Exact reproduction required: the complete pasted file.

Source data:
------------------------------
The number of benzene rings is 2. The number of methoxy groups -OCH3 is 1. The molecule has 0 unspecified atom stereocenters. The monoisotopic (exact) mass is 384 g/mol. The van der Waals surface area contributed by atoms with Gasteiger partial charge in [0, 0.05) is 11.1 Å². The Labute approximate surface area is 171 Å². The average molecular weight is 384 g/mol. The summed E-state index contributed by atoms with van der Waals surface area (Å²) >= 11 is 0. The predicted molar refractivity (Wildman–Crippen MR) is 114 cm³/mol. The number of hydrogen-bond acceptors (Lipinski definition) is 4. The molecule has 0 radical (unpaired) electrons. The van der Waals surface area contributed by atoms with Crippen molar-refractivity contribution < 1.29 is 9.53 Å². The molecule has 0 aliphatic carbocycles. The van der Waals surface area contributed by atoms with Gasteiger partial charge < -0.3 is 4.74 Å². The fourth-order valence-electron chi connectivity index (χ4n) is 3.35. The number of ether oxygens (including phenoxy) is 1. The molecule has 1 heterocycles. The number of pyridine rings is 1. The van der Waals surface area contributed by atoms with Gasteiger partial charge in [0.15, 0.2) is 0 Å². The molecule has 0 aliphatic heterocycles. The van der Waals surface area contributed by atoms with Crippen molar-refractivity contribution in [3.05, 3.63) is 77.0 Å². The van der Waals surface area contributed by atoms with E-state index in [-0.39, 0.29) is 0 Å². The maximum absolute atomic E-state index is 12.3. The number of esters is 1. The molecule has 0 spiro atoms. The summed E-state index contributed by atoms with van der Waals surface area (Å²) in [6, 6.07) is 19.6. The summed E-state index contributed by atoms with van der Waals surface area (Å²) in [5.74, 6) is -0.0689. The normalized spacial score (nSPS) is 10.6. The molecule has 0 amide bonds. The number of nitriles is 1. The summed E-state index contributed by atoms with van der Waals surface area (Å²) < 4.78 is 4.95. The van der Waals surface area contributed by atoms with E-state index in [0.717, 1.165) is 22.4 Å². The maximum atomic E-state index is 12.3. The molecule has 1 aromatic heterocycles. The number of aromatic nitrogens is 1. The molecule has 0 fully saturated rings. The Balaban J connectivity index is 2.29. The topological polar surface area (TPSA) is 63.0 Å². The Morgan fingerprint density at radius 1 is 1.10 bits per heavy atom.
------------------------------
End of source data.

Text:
The number of benzene rings is 2. The number of methoxy groups -OCH3 is 1. The molecule has 0 unspecified atom stereocenters. The monoisotopic (exact) mass is 384 g/mol. The van der Waals surface area contributed by atoms with Gasteiger partial charge in [0, 0.05) is 11.1 Å². The Labute approximate surface area is 171 Å². The average molecular weight is 384 g/mol. The summed E-state index contributed by atoms with van der Waals surface area (Å²) >= 11 is 0. The predicted molar refractivity (Wildman–Crippen MR) is 114 cm³/mol. The number of hydrogen-bond acceptors (Lipinski definition) is 4. The molecule has 0 radical (unpaired) electrons. The van der Waals surface area contributed by atoms with Crippen molar-refractivity contribution < 1.29 is 9.53 Å². The molecule has 0 aliphatic carbocycles. The van der Waals surface area contributed by atoms with Gasteiger partial charge < -0.3 is 4.74 Å². The fourth-order valence-electron chi connectivity index (χ4n) is 3.35. The number of ether oxygens (including phenoxy) is 1. The molecule has 1 heterocycles. The number of pyridine rings is 1. The van der Waals surface area contributed by atoms with Gasteiger partial charge in [0.15, 0.2) is 0 Å². The molecule has 0 aliphatic heterocycles. The van der Waals surface area contributed by atoms with Crippen molar-refractivity contribution in [3.05, 3.63) is 77.0 Å². The van der Waals surface area contributed by atoms with E-state index in [-0.39, 0.29) is 0 Å². The maximum absolute atomic E-state index is 12.3. The number of esters is 1. The molecule has 0 spiro atoms. The summed E-state index contributed by atoms with van der Waals surface area (Å²) in [6, 6.07) is 19.6. The summed E-state index contributed by atoms with van der Waals surface area (Å²) in [5.74, 6) is -0.0689. The normalized spacial score (nSPS) is 10.6. The molecule has 0 amide bonds. The number of nitriles is 1. The summed E-state index contributed by atoms with van der Waals surface area (Å²) < 4.78 is 4.95. The van der Waals surface area contributed by atoms with E-state index in [0.717, 1.165) is 22.4 Å². The maximum atomic E-state index is 12.3. The molecule has 1 aromatic heterocycles. The number of aromatic nitrogens is 1. The molecule has 0 fully saturated rings. The Balaban J connectivity index is 2.29. The topological polar surface area (TPSA) is 63.0 Å². The Morgan fingerprint density at radius 1 is 1.10 bits per heavy atom.